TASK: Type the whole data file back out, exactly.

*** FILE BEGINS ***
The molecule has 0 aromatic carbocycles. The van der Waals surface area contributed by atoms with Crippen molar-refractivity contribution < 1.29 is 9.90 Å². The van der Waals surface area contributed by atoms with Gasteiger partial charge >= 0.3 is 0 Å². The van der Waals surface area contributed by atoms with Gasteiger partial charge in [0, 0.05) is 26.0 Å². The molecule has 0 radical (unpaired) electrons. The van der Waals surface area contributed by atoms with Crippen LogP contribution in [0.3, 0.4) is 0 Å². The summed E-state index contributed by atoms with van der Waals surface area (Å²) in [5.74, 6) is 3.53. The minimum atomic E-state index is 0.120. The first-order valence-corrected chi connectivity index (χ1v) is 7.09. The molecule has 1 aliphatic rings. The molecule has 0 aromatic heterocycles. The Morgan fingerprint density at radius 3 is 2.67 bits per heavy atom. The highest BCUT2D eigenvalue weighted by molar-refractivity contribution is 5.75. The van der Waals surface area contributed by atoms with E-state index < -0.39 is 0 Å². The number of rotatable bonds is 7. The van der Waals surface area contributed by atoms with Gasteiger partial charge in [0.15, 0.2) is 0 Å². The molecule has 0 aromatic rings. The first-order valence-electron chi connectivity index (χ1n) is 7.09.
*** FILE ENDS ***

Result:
The molecule has 0 aromatic carbocycles. The van der Waals surface area contributed by atoms with Crippen molar-refractivity contribution < 1.29 is 9.90 Å². The van der Waals surface area contributed by atoms with Gasteiger partial charge >= 0.3 is 0 Å². The van der Waals surface area contributed by atoms with Gasteiger partial charge in [0, 0.05) is 26.0 Å². The molecule has 0 radical (unpaired) electrons. The van der Waals surface area contributed by atoms with Crippen LogP contribution in [0.3, 0.4) is 0 Å². The summed E-state index contributed by atoms with van der Waals surface area (Å²) in [5.74, 6) is 3.53. The minimum atomic E-state index is 0.120. The first-order valence-corrected chi connectivity index (χ1v) is 7.09. The molecule has 1 aliphatic rings. The molecule has 0 aromatic heterocycles. The Morgan fingerprint density at radius 3 is 2.67 bits per heavy atom. The highest BCUT2D eigenvalue weighted by molar-refractivity contribution is 5.75. The van der Waals surface area contributed by atoms with E-state index < -0.39 is 0 Å². The number of rotatable bonds is 7. The van der Waals surface area contributed by atoms with Gasteiger partial charge in [0.15, 0.2) is 0 Å². The molecule has 0 aromatic rings. The first-order valence-electron chi connectivity index (χ1n) is 7.09.